I have always thought of Denise Levertov as intimidating. Looking back at a volume of her poetry I am not completely sure why that is. At first glance, she does not seem anymore or less accessible than a dozen other poets I can think of… and yet she does intimidate.
Theology and philosophy are constant themes in her poetry. Levertov brings an intelligence and breadth to her poetry that demands intelligent readers. You cannot read her lightly or with only your ear… you need to use both sides of your brain.
“Seeing for a Moment” is to my mind a “typical” Levertov poem… not so much in style as in direction or theme. It is a theological poem in the best sense of that term. It asks the reader to think deeper and more theologically about an ordinary moment: seeing one’s reflection, and more than merely a reflection, in a mirror.
Stylistically the poem is deceptively simple: short lines and stanzas. The complexity of the poem, like most of Levertov’s poems, is in the ideas not the form. It is this in the end that makes her an interesting and demanding poet.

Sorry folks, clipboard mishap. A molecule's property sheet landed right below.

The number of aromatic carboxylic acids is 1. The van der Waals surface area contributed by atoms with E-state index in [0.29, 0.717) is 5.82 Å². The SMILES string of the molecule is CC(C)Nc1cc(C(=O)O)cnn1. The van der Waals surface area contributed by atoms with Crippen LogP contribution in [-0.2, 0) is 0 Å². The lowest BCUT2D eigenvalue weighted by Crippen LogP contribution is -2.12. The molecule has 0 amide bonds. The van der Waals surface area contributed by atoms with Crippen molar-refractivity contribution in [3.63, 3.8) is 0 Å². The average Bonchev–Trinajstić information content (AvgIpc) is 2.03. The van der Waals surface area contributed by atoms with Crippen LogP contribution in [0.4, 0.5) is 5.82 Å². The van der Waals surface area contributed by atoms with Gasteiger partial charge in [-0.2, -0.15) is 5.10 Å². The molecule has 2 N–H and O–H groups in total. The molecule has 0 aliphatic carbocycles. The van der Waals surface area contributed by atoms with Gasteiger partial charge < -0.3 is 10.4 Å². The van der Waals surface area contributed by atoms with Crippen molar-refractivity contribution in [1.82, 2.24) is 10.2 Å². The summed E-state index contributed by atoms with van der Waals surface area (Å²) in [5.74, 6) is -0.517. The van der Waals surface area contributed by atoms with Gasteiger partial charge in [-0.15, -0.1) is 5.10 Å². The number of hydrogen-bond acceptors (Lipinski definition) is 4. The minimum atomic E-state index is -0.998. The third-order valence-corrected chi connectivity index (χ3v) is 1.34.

Outside my Minnesota home the weather is warming. The sun stays longer each day in the sky, brightening my mood and making me feel strong enough to tackle even Denise Levertov. Enjoy!
Seeing for a Moment
I thought I was growing wings—
it was a cocoon.
I thought, now is the time to step
into the fire—
it was deep water.
Eschatology is a word I learned
as a child: the study of Last Things;
facing my mirror—no longer young,
the news—always of death,
the dogs—rising from sleep and clamoring
and howling, howling,
I see for a moment
that’s not it: it is
the First Things.
Word after word
floats through the glass.